The following is an excerpt from Hillbilly Gothic: A Memoir of Madness and Motherhood by Adrienne Martini, published by Free Press.
My family has a grand tradition. After a woman gives birth, she goes mad. I thought that I would be the one to escape. Given my spectacular failure, my hope is now that my daughter will be the one.
On the day that I admit defeat, I have been crying for days and I am on my way to the emergency room of my local hospital. But of course since I'm running on empty psychologically, my car would be, too. So I pull into a gas station in the middle of the mother of all summer storms.
No one at the gas station will look at me, which is odd considering that most people will at least give you a smile at any time of day in Knoxville, Tennessee. The July air is heavy and wet. Oily splotches and knots of old gum dot the rain-slicked asphalt. My blue tie-dyed T-shirt is soaked and clinging to my quasideflated postpartum belly, showing all of the other drivers I was wearing maternity shorts, the kind with the stretchy nylon panel in the front—all that I could fit into two weeks after my daughter's birth. I could have braided the hair on my legs and the hair on my head looked like a nest of live eels writhing in the rain.
My sneakers squoosh as I fumble out my debit card and swipe it in the pump. Miraculously, my hands remain steady for the first time in a few days, but I sniff and snort constantly as tears pour typhoonlike out of my eyes.
Three other drivers gas up and studiously ignore me, including one right next to me. While Knoxville is known for its general friendliness, I've also discovered that it loves a good spectacle. If a stranger appears to be on the verge of a colorful collapse, gawkers flock for front-row seats. I’d assumed that no one could tell that I’d been crying, what with the rain. I’m lying to myself. My eyes are red-rimmed after forty-eight hours of not sleeping. I’m cursed with a near-constant sorrow so deep that it would make a great bluegrass song. Ralph Stanley and I could make millions, provided I can get through the next twenty-four hours without killing myself.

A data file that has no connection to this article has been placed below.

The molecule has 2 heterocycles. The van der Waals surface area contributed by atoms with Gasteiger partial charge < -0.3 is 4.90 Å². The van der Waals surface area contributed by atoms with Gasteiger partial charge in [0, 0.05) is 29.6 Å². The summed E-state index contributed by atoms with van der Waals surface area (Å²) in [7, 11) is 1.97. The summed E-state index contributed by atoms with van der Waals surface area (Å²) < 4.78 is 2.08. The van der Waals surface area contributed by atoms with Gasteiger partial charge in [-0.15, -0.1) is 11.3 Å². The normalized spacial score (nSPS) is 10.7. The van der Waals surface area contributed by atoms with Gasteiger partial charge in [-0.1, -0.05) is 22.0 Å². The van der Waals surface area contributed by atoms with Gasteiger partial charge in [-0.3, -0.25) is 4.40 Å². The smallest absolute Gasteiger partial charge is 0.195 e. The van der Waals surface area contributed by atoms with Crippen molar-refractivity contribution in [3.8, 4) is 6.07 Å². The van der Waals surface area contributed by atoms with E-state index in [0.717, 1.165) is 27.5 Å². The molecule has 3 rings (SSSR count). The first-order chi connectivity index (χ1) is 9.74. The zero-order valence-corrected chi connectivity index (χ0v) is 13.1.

I’d also assumed that no one would care at this particular station, simply because it is in one of Knoxville’s few dicey areas. The projects, such as they are in this small southern city wrapped in Appalachia’s arms, are just across the street. The rescue ministry is a few blocks away and, from here, I could toss my car keys into Knoxville’s largest nightlife hub, where bars and dance clubs spill out their 2 A.M. drunks, then said drunks wander up to this gas station to stock up on cigarettes and six-packs. The clerks here must have strong nerves or they are researching sociology dissertations.
Still, in the harsh light of day, I am enough of a sight that I unnerve even those who spend their nights dealing with drug-induced shootings and drive-by vomitings. Normally, I’d be proud of this. I always revel in the chance to break out my cardigan-sweatered shell in a town full of supersized Baptist churches and Junior Leaguers. Now, I look like a freak who scares all of the other freaks. My father would be so proud.
Once gassed up, I’ll drive myself to the emergency room, where I’ll check myself in to Tower 4, a local psych ward. I could have seen it from my gas pump if it weren’t so overcast. I’ll stay there for the better part of a week, bonding with my fellow loonies while someone else takes care of my brand-new baby because I am a failure. New moms are supposed to be joy made flesh, yet motherhood and I met like a brick meets water. I’m drowning here, not waving.
This wasn’t supposed to happen and, yet, it was inevitable, given my past.
During my colorful confinement, in a conversation with a ward social worker, I described the hillbilly Gothic patchwork of suicides, manic depression, and bipolar disorders that is my mother’s family and the notable suicide attempt on my father’s side. She commented that it was a wonder I hadn’t been there before. Now, I can chuckle when I say that. Then, her astute comment touched off yet another deluge of tears.
I wasn’t the first of my generation to log some time in the loony bin. One of my cousins, in her early twenties at the time, was committed after the birth of her first child and was later diagnosed as bipolar. Her older sister has battled depression since her first child was born when she was fresh out of her teens. While most of the madness comes on postpartum, it isn’t confined to it. One of her children, who is still a teenager, has also checked in to her local Tower 4, a move that has become my family’s version of summering in the Hamptons.